26. So what can a good evangelical think about family members who have died without expressing faith in Christ? Here’s a snippet of a short story I wrote about this. Rather long for a blog post comment — here’s the abstract: God’s wrath and justice and compassion are all real. Somehow they all fit together, we don’t know how yet. But we can trust God that they do.

    The story:
    Marv lay awake, turned over yet again. Jenny lay quiet beside him. At home he’d get up and take his book into the living room, but in this motel? He could go down to the lobby, but that would require getting dressed. Or he could go to the bathroom. The toilet seat lid wouldn’t be really comfortable, but it would be all right, wouldn’t it? But he didn’t move.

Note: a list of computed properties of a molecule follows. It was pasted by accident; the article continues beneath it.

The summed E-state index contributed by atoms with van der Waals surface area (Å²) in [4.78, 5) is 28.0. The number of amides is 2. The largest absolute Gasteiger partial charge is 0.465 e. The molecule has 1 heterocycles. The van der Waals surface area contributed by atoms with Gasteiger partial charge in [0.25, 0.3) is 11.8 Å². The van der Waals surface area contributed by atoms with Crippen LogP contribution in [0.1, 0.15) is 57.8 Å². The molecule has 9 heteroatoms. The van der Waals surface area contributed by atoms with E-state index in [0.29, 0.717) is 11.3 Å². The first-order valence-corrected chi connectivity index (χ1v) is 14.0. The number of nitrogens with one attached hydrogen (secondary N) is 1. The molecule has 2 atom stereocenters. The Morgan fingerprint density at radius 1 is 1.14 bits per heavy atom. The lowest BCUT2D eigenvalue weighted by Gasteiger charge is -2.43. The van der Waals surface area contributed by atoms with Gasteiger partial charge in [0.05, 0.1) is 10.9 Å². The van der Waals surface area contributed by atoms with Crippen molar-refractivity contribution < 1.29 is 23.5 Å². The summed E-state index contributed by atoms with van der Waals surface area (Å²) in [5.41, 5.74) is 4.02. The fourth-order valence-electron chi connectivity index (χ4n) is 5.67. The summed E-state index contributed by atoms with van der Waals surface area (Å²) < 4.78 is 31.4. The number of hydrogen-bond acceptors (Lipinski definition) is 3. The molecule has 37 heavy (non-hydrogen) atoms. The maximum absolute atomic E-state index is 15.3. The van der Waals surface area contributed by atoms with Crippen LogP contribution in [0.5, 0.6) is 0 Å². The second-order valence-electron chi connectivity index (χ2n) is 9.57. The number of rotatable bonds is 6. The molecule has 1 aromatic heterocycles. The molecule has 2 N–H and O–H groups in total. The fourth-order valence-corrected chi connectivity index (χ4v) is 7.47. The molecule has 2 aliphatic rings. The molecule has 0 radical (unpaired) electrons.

The family reunion had been a good time. Of course Dad would tear up telling the cousins how he’d met Mom, He was still mourning Mom, it had only been eight months. His cousin Dave the Catholic priest said he’d liked the funeral. He’d told Dave Mom’s story of how surprised she’d been that her parents hadn’t fussed over Eric wanting to marry a Catholic girl. “You can tell me if you don’t want to answer this, but I’m wondering,” Dave had said. “You’re an evangelical, but your Mom was not. Do you wonder if your Mom was really saved?”

    “Good question,” he’d said, hiding his panic. What to say? He stammered, then launched into his possibly heterodox thoughts of the last couple of years. He’d seen that Mom was not afraid of death, and how throughout her life she had really never been critical and self-righteous. “So God was giving her spiritual gifts,” he’d concluded. “So I’m trusting he was in her heart, even if she never prayed the sinners prayer.”